Halibut continues to be the shining light out of both Eureka and Trinidad as the sizzling bite continued into this week. It’s looking like the only thing that will slow it down is if you can’t get to the fishing grounds. And that’s exactly where we are. After a long stretch of good weather and even better fishing, the ocean lumped up, giving the Pacific halibut a breather. Over the weekend and earlier in the week, the charter fleet were reporting limits for six customers as early as 8:30, which is practically unheard of. With virtually no salmon to speak of, hopefully the halibut will still be on the chew once the seas come back down. The California halibut bite hasn’t been quite as hot, which can be attributed to the minus tides and big swings we’ve had this week. Humboldt Bay was packed over the weekend, and there were quite a few boats that reported three fish per angler limits. For a well-known salmon port like Eureka, the lack of salmon is a tough pill to swallow. But at least we have our halibut.
Weekend marine forecast
Northerly winds and steep seas will persist through the weekend. As of Wednesday afternoon, Friday’s forecast is calling for N winds 5 to 15 knots and waves NW 9 feet at 8 seconds. Saturday’s forecast is calling for N winds 10 to 20 knots and waves N 8 feet at 8 seconds. The winds will increase on Sunday, coming out of the N 15 to 20 knots and waves NW 8 feet at 10 seconds forecasted. These conditions can and will change by the weekend. For an up-to-date weather forecast, visit www.weather.gov/eureka/ or https://www.windy.com. To monitor the latest Humboldt bar conditions, visit www.wrh.noaa.gov/eka/swan. You can also call the National Weather Service at (707) 443-7062 or the office on Woodley Island at (707) 443-6484.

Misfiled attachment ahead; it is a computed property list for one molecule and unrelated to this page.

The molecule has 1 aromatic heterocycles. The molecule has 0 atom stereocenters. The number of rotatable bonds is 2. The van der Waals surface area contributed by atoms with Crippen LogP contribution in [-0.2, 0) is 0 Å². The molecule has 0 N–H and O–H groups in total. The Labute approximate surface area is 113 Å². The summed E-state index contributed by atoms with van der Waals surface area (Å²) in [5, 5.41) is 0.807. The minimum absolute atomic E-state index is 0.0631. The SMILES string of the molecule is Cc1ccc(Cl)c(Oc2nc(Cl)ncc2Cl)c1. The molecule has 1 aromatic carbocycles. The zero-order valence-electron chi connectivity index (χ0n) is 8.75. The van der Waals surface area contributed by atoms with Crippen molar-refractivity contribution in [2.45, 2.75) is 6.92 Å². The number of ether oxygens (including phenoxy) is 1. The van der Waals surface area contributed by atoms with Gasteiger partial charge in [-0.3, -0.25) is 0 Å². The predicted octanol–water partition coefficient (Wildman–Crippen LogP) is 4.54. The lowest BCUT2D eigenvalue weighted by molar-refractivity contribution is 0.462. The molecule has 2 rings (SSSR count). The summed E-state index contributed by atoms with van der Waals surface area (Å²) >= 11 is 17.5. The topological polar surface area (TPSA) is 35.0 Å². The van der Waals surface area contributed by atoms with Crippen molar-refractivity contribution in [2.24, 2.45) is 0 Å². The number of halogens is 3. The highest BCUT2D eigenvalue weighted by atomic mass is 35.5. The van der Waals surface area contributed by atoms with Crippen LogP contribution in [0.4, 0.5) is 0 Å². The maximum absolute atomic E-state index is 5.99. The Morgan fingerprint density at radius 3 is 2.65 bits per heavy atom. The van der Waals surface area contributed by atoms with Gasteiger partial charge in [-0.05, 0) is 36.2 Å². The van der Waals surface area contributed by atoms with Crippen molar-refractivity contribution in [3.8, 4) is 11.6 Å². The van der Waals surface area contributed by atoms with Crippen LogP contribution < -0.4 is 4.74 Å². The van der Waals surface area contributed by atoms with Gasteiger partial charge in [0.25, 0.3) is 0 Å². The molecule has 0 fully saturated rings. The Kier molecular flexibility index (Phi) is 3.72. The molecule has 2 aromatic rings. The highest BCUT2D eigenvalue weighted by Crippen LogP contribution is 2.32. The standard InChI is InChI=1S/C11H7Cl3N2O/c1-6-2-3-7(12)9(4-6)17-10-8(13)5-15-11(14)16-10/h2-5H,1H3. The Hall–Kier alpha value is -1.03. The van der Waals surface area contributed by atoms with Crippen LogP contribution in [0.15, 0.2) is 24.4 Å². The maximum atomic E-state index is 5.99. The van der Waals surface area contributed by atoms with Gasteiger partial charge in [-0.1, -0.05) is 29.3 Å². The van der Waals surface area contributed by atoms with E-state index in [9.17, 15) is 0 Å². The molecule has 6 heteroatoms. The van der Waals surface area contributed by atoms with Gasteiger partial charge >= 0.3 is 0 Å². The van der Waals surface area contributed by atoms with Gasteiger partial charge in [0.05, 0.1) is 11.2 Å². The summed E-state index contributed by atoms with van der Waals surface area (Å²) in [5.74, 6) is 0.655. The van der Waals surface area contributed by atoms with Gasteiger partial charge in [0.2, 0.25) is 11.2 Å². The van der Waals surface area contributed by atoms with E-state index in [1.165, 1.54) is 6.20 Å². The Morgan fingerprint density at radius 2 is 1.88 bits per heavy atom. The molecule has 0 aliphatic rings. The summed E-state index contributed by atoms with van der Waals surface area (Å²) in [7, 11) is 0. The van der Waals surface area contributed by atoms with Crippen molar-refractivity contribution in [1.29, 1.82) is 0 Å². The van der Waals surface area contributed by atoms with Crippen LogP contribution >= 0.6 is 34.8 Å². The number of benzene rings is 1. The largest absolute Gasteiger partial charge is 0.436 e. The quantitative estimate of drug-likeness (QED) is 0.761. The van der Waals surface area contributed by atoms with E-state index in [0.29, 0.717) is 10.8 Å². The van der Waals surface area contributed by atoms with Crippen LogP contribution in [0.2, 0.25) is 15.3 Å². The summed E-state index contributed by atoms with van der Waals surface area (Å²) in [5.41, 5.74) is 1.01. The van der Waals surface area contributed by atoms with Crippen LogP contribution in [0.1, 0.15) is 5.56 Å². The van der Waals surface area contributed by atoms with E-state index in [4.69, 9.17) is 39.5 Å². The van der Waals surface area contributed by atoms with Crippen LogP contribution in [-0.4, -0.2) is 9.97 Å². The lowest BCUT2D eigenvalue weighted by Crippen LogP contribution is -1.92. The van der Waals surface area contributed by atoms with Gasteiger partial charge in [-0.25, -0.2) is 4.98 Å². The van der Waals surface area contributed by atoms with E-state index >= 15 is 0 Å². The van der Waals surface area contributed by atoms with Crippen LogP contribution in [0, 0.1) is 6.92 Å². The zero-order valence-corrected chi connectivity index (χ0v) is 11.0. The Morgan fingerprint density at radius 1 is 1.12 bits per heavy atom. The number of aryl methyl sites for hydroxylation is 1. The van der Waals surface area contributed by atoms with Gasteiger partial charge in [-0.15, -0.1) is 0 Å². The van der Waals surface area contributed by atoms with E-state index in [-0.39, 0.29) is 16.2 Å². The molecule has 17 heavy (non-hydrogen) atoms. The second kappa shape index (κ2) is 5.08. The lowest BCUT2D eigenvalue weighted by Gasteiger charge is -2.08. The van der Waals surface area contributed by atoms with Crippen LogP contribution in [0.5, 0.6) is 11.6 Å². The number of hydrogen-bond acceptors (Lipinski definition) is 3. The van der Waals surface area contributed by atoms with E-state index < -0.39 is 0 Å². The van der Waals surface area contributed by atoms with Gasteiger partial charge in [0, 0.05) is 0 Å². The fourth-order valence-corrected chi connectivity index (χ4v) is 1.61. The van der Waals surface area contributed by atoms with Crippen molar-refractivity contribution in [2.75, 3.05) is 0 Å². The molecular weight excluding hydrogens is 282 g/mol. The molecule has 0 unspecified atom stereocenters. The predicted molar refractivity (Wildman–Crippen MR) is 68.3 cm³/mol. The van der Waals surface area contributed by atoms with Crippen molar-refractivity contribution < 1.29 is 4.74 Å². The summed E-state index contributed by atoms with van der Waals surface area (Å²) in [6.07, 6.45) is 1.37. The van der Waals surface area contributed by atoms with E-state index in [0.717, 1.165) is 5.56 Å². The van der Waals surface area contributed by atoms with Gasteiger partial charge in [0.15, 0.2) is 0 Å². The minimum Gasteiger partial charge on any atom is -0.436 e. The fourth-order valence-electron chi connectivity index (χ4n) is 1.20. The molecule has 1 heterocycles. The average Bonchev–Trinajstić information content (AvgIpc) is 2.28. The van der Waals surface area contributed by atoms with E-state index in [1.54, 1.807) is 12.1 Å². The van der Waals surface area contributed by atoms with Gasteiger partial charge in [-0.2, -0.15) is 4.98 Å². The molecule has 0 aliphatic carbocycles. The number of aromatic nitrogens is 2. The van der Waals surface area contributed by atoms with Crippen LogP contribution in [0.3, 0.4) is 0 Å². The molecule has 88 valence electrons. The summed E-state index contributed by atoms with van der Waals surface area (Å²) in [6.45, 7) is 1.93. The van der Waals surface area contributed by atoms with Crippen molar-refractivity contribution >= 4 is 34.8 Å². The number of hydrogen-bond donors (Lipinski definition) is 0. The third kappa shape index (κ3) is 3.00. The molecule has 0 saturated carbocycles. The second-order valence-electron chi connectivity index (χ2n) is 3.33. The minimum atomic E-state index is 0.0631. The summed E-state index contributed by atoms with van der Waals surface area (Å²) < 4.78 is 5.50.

Freshwater Lagoon trout plants
According to the CDFW website, Freshwater Lagoon has been planted with trout since mid-April. Reportedly, the fishing has been excellent this month for keeper-sized rainbows. Freshwater is open to fishing year-round and the limit is 5 trout per day and 10 in possession. For more information, visit http://www.nrm.dfg.ca.gov/FishPlants or call (530) 225-2146.
Eureka is still the place to be for all things Halibut. The only factor that can slow the bite appears to be the ocean conditions, and that’s what’s happening right now. “The Pacific halibut action over the last two weeks is the best I’ve ever seen,” said Tim Klassen of Reel Steel Sport Fishing “But now it looks like they’re going to get a break. We have some pretty rough conditions forecasted through the weekend. Earlier in the week the fishing was lights out, with just about all the boats catching their limit or close to it. The fish have been in the same general area, straight out and ranging from 250 to 320 feet of water. Most of the fish are still on the small side, but we are starting to see a few bigger ones being caught. Inside the bay, the California halibut bite has been fair, mostly due to the minus tides we’ve had this week. There seems to be plenty of fish around, but the big tide swings seem to have slowed the bite.”